Once Upon a Time – A Visionary Fiction Perspective

I first started watching Once Upon a Time with my daughters this year.  The visionary fantasy story was created for television by Edward Kitsis and Adam Horowitz. It focuses on a young boy, Henry, who believes that his book of fairytales is based on real-life events. The setting is Storybrooke, Maine where Henry’s foster mother, Regina, is the town’s mayor. In actuality, she is the Evil Queen.  She spends most of her time plotting revenge against Snow White, who inadvertently blurted out a secret that led to her lover’s death.  Unable to kill Snow White, Regina casts a spell that transports all the fairytale characters from the Enchanted Forest to Storybrooke, each without memories of their previous lives. The story takes off when Henry’s birth mother, Emma, arrives in Storybrooke.  Henry reveals to Emma that she is the long awaited Savior who must help the residents remember who they are and  liberate them from Regina’s control. He also discloses that Snow White and Prince Charming are her parents.

Villains and Heroes

What makes OUAT stand out as visionary fiction is the character arcs.  As there are many characters in this story, the focus of this article will be on the three leads that personify the symbolic archetypes of darkness and light.  The two main villains, Rumpelstiltskin and Regina are three-dimensional, which helps make them sympathetic to the viewer. Through their backstories, we are shown that evil isn’t born but rather created out of circumstances along with the choices that stem from those circumstances.  Regina turns to the dark side after the murder of her lover.  Rumpelstiltskin’s weakness and inability to care for his son leads him to enter the world of … Continue reading

Climb the Stairway with Visionary Fiction – guest post by William Moore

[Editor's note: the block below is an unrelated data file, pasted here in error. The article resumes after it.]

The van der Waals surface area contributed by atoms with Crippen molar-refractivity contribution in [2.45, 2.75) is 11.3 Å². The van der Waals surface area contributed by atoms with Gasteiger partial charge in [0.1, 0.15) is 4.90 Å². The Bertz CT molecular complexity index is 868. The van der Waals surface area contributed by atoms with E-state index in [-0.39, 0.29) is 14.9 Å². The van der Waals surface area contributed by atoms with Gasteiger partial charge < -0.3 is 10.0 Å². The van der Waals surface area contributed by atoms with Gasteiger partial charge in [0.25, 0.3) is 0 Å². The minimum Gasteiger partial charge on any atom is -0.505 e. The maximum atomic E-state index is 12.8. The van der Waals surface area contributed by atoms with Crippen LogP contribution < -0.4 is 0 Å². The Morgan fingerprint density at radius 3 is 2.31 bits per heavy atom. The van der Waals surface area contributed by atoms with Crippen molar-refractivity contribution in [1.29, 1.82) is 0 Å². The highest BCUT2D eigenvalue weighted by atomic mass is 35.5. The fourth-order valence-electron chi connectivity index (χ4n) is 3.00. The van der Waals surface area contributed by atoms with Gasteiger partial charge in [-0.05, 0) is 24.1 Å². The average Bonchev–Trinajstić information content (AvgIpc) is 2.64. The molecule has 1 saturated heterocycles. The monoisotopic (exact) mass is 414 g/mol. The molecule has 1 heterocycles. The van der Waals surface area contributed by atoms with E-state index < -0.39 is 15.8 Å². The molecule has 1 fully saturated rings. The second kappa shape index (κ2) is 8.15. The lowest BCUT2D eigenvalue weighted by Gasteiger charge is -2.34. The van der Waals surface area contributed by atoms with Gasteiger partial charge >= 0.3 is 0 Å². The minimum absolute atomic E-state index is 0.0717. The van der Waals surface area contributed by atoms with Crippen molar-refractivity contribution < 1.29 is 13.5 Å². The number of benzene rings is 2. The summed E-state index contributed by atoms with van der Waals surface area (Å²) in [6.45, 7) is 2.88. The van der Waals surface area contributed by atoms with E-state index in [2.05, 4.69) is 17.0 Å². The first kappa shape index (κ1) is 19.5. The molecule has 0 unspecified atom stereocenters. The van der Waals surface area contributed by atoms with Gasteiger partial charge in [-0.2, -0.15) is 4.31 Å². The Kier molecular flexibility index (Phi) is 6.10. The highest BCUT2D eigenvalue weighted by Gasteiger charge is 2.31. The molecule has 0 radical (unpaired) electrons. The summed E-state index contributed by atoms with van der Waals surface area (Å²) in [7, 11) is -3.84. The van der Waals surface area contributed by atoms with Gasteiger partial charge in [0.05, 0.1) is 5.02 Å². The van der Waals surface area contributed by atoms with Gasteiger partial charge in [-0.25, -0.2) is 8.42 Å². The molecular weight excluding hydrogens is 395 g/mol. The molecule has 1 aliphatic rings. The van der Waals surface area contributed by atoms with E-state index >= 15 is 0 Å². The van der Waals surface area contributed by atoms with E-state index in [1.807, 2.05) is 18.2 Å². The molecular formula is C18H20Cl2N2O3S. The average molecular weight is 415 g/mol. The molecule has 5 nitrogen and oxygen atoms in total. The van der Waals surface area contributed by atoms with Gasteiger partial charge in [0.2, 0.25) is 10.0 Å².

Visionary Fiction gives us a stairway upon which we can climb and express what we know deep within. When we look at great works of art, it is as if they are reflections of higher worlds, higher dimensions. Artists paint upon a canvas, writers write upon a page, but at the top of the stairway we paint in Light upon the universe and we write in words of Light upon the universe. As we look up we see the vision, we reach into our souls and we can connect to that place, that reality.

Francis Bacon (22 January 1561 – 9 April 1626), an English philosopher, statesman, scientist, jurist, orator, author and concealed poet, said, “All rising to great place is by a winding stair.” Today we say, “What was that guy talkin’ about?” But Francis was a very great visionary, and he understood how we evolve.

We can think of good vs. evil in terms of an upward spiral or a downward spiral, a good choice or a bad choice, the truth or a deception. There is only one power source in the universe and it allows downward spirals and wrong choices because it honors free will in the hopes that we will learn to always fight to spiral up and propel the Light and defend the Light and love the Light.  Energy returns to its source and its source is perfection, and we have to reach up to return to our source and come home.

But why fight to spiral up? Is it worth it? What will we find at the top of that stairway? Will we get to … Continue reading

Visionary Fiction’s Role as Catalyst in the Evolving Human Mythos – guest post by Gerald R. Stanek